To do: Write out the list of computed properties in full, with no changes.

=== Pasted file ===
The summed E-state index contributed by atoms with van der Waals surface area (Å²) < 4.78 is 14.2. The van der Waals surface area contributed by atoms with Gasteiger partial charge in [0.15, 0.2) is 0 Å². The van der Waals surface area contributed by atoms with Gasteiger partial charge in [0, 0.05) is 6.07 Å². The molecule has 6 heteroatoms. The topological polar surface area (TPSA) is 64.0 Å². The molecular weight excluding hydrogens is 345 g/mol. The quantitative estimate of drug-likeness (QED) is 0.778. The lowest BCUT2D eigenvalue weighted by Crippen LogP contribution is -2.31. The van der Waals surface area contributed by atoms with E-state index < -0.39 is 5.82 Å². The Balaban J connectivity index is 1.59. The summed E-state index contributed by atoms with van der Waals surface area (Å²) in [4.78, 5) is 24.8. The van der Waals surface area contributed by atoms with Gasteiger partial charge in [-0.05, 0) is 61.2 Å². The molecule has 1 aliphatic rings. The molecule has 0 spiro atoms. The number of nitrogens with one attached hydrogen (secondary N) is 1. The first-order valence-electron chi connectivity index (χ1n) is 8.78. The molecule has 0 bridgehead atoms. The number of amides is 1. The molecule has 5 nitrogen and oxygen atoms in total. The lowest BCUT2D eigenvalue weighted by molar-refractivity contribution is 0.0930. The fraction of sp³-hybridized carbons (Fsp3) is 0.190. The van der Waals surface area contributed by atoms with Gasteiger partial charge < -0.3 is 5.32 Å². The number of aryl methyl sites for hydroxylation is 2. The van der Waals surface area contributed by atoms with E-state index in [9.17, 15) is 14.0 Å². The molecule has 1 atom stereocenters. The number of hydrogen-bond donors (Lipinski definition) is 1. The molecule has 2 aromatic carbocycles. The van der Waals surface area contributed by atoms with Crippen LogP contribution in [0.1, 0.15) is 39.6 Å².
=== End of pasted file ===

The summed E-state index contributed by atoms with van der Waals surface area (Å²) < 4.78 is 14.2. The van der Waals surface area contributed by atoms with Gasteiger partial charge in [0.15, 0.2) is 0 Å². The van der Waals surface area contributed by atoms with Gasteiger partial charge in [0, 0.05) is 6.07 Å². The molecule has 6 heteroatoms. The topological polar surface area (TPSA) is 64.0 Å². The molecular weight excluding hydrogens is 345 g/mol. The quantitative estimate of drug-likeness (QED) is 0.778. The lowest BCUT2D eigenvalue weighted by Crippen LogP contribution is -2.31. The van der Waals surface area contributed by atoms with E-state index < -0.39 is 5.82 Å². The Balaban J connectivity index is 1.59. The summed E-state index contributed by atoms with van der Waals surface area (Å²) in [4.78, 5) is 24.8. The van der Waals surface area contributed by atoms with Gasteiger partial charge in [-0.05, 0) is 61.2 Å². The molecule has 1 aliphatic rings. The molecule has 0 spiro atoms. The number of nitrogens with one attached hydrogen (secondary N) is 1. The first-order valence-electron chi connectivity index (χ1n) is 8.78. The molecule has 0 bridgehead atoms. The number of amides is 1. The molecule has 5 nitrogen and oxygen atoms in total. The lowest BCUT2D eigenvalue weighted by molar-refractivity contribution is 0.0930. The fraction of sp³-hybridized carbons (Fsp3) is 0.190. The van der Waals surface area contributed by atoms with Gasteiger partial charge < -0.3 is 5.32 Å². The number of aryl methyl sites for hydroxylation is 2. The van der Waals surface area contributed by atoms with E-state index in [9.17, 15) is 14.0 Å². The molecule has 1 atom stereocenters. The number of hydrogen-bond donors (Lipinski definition) is 1. The molecule has 2 aromatic carbocycles. The van der Waals surface area contributed by atoms with Crippen LogP contribution in [0.1, 0.15) is 39.6 Å².